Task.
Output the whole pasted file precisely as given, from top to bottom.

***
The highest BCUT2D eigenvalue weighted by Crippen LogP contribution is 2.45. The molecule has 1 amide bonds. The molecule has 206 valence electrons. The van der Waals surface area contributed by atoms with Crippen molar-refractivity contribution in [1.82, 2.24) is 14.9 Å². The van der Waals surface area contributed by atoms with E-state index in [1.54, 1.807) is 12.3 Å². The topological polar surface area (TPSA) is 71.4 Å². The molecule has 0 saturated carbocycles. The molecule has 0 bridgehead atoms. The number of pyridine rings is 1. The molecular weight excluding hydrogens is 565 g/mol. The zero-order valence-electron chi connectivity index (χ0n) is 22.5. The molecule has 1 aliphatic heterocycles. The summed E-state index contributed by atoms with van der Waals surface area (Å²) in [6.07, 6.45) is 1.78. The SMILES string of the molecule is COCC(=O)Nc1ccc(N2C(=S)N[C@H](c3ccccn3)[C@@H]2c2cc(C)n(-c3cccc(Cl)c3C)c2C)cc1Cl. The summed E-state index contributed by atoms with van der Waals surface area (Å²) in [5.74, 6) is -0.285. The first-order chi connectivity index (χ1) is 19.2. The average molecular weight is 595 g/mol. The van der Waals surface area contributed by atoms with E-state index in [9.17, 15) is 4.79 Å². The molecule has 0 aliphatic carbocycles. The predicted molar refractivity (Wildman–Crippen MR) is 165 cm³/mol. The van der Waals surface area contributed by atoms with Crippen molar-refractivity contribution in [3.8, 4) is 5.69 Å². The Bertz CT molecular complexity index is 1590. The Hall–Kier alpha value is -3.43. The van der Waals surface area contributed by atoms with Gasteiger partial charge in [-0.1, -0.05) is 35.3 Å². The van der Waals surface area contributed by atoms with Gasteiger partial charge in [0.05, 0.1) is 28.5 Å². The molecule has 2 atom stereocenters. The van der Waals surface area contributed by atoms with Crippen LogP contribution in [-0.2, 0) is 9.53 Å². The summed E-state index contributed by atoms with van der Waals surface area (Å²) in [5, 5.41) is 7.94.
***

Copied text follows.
The highest BCUT2D eigenvalue weighted by Crippen LogP contribution is 2.45. The molecule has 1 amide bonds. The molecule has 206 valence electrons. The van der Waals surface area contributed by atoms with Crippen molar-refractivity contribution in [1.82, 2.24) is 14.9 Å². The van der Waals surface area contributed by atoms with E-state index in [1.54, 1.807) is 12.3 Å². The topological polar surface area (TPSA) is 71.4 Å². The molecule has 0 saturated carbocycles. The molecule has 0 bridgehead atoms. The number of pyridine rings is 1. The molecular weight excluding hydrogens is 565 g/mol. The zero-order valence-electron chi connectivity index (χ0n) is 22.5. The molecule has 1 aliphatic heterocycles. The summed E-state index contributed by atoms with van der Waals surface area (Å²) in [6.07, 6.45) is 1.78. The SMILES string of the molecule is COCC(=O)Nc1ccc(N2C(=S)N[C@H](c3ccccn3)[C@@H]2c2cc(C)n(-c3cccc(Cl)c3C)c2C)cc1Cl. The summed E-state index contributed by atoms with van der Waals surface area (Å²) in [5.74, 6) is -0.285. The first-order chi connectivity index (χ1) is 19.2. The average molecular weight is 595 g/mol. The van der Waals surface area contributed by atoms with E-state index in [9.17, 15) is 4.79 Å². The molecule has 0 aliphatic carbocycles. The predicted molar refractivity (Wildman–Crippen MR) is 165 cm³/mol. The van der Waals surface area contributed by atoms with Crippen molar-refractivity contribution in [3.8, 4) is 5.69 Å². The Bertz CT molecular complexity index is 1590. The Hall–Kier alpha value is -3.43. The van der Waals surface area contributed by atoms with Gasteiger partial charge in [-0.1, -0.05) is 35.3 Å². The van der Waals surface area contributed by atoms with Gasteiger partial charge in [0.05, 0.1) is 28.5 Å². The molecule has 2 atom stereocenters. The van der Waals surface area contributed by atoms with Crippen LogP contribution in [-0.2, 0) is 9.53 Å². The summed E-state index contributed by atoms with van der Waals surface area (Å²) in [5, 5.41) is 7.94.